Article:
precious cardTacy’s little sister Beatrice was sick. She was Bee, the baby, and she was very sick…

She [Tacy] didn’t come over the next day, nor the next, for Baby Bee died. Betsy’s father and mother went to the funeral.

(Excerpts from Betsy-Tacy by Maud Hart Lovelace)

When I first read Betsy-Tacy, it surprised me a little that Maud would write about the death of Baby Ruth (Baby Bee) in a book for children. She could have easily left this fact out of the story. However, when Maud was a little girl, the infant mortality rate was still high. At that time more people died at home than in a hospital. Death is a part of life and touches us no matter what our age. Later in the chapter, Betsy explains heaven to Tacy and comforts her. I think Maud may have used the story of Baby Bee as a “teachable moment”.

Ruth Evangeline Kenney (Baby Beatrice ‘Bee’ Kelly), the youngest child of Patrick and Rose Kenney, was born May 26, 1897 in Mankato. Maud wrote of her, “She was the pet of all. Her voice was sweet and true and she knew whole songs like Just One Girl, which she sang for the Kenneys’ delight. When she saw her father driving in at night, she would run to get his slippers. But Mr. Kenney was away on a short trip when she fell ill and died. George, the oldest brother, was away too, in the Spanish-American War.”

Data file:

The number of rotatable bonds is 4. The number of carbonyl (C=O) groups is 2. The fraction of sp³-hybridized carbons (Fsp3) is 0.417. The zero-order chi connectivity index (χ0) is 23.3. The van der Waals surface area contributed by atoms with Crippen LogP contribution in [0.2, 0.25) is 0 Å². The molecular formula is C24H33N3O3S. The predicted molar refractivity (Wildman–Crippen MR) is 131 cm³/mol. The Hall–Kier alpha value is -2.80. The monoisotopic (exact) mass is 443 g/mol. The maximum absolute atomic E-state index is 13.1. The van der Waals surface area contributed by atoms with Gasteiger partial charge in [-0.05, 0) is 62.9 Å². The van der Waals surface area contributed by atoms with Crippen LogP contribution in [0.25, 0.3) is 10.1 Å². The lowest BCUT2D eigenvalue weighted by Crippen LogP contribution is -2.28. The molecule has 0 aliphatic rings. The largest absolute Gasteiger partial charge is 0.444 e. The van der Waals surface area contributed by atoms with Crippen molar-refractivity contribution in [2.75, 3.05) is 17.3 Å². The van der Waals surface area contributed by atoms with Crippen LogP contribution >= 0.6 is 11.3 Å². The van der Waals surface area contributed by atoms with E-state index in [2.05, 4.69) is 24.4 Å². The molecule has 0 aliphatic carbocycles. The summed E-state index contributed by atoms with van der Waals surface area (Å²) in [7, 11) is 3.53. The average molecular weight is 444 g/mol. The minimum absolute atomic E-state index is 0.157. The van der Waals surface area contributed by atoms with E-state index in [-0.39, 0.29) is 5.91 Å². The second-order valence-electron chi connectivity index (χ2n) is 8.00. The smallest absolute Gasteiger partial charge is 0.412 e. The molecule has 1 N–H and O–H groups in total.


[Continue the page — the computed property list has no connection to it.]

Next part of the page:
Little Ruth Kenney died of spinal meningitis at the age of three on February 23, 1901. Her funeral was held at St. John’s Catholic Church and she is buried in Calvary Cemetery in an unmarked grave. Just two days after Ruth’s death, the Mankato Review printed a card of thanks from the family: “To the many friends who so faithfully and lovingly labored to lighten the burden of our recent affliction and to make it less hard to bear, we desire to return our heartfelt thanks. Words can at best but faintly express what we feel. But we know our kind neighbors and friends will understand. Mr. and Mrs. P. Kenney and family.

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